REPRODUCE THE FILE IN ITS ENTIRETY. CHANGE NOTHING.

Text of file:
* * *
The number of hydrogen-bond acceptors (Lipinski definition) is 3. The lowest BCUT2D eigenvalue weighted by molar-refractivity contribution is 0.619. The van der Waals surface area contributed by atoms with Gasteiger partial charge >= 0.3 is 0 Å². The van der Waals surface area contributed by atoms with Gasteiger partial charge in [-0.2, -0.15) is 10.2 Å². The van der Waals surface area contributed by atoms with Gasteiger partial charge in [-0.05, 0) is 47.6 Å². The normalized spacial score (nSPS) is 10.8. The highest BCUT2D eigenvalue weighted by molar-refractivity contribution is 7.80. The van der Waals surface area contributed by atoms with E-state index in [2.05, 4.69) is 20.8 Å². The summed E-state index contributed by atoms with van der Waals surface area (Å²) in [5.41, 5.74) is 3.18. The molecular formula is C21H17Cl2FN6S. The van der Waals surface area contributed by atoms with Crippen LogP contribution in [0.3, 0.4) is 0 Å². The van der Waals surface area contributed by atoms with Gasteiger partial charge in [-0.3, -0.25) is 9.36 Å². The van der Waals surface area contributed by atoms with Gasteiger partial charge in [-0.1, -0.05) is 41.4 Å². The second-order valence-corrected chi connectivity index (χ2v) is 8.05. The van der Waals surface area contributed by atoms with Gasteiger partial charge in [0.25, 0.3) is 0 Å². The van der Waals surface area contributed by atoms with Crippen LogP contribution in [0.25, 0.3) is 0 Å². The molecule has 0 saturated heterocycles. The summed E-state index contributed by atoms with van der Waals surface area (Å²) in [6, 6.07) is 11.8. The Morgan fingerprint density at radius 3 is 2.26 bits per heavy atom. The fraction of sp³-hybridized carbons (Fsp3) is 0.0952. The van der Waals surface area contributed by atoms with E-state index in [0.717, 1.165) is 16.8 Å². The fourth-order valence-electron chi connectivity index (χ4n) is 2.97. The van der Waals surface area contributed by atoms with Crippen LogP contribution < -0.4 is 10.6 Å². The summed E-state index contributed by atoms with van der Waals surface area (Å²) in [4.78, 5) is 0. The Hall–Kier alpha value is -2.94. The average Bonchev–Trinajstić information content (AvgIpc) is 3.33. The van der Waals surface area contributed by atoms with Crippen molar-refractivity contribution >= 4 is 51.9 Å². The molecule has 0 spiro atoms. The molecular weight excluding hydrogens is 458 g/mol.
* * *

The number of hydrogen-bond acceptors (Lipinski definition) is 3. The lowest BCUT2D eigenvalue weighted by molar-refractivity contribution is 0.619. The van der Waals surface area contributed by atoms with Gasteiger partial charge >= 0.3 is 0 Å². The van der Waals surface area contributed by atoms with Gasteiger partial charge in [-0.2, -0.15) is 10.2 Å². The van der Waals surface area contributed by atoms with Gasteiger partial charge in [-0.05, 0) is 47.6 Å². The normalized spacial score (nSPS) is 10.8. The highest BCUT2D eigenvalue weighted by molar-refractivity contribution is 7.80. The van der Waals surface area contributed by atoms with E-state index in [2.05, 4.69) is 20.8 Å². The summed E-state index contributed by atoms with van der Waals surface area (Å²) in [5.41, 5.74) is 3.18. The molecular formula is C21H17Cl2FN6S. The van der Waals surface area contributed by atoms with Crippen LogP contribution in [0.3, 0.4) is 0 Å². The van der Waals surface area contributed by atoms with Gasteiger partial charge in [-0.3, -0.25) is 9.36 Å². The van der Waals surface area contributed by atoms with Gasteiger partial charge in [-0.1, -0.05) is 41.4 Å². The second-order valence-corrected chi connectivity index (χ2v) is 8.05. The van der Waals surface area contributed by atoms with Gasteiger partial charge in [0.25, 0.3) is 0 Å². The van der Waals surface area contributed by atoms with Crippen LogP contribution in [0.25, 0.3) is 0 Å². The molecule has 0 saturated heterocycles. The summed E-state index contributed by atoms with van der Waals surface area (Å²) in [6, 6.07) is 11.8. The Morgan fingerprint density at radius 3 is 2.26 bits per heavy atom. The fraction of sp³-hybridized carbons (Fsp3) is 0.0952. The van der Waals surface area contributed by atoms with E-state index in [0.717, 1.165) is 16.8 Å². The fourth-order valence-electron chi connectivity index (χ4n) is 2.97. The van der Waals surface area contributed by atoms with Crippen LogP contribution < -0.4 is 10.6 Å². The summed E-state index contributed by atoms with van der Waals surface area (Å²) in [4.78, 5) is 0. The Hall–Kier alpha value is -2.94. The average Bonchev–Trinajstić information content (AvgIpc) is 3.33. The van der Waals surface area contributed by atoms with Crippen molar-refractivity contribution >= 4 is 51.9 Å². The molecule has 0 spiro atoms. The molecular weight excluding hydrogens is 458 g/mol.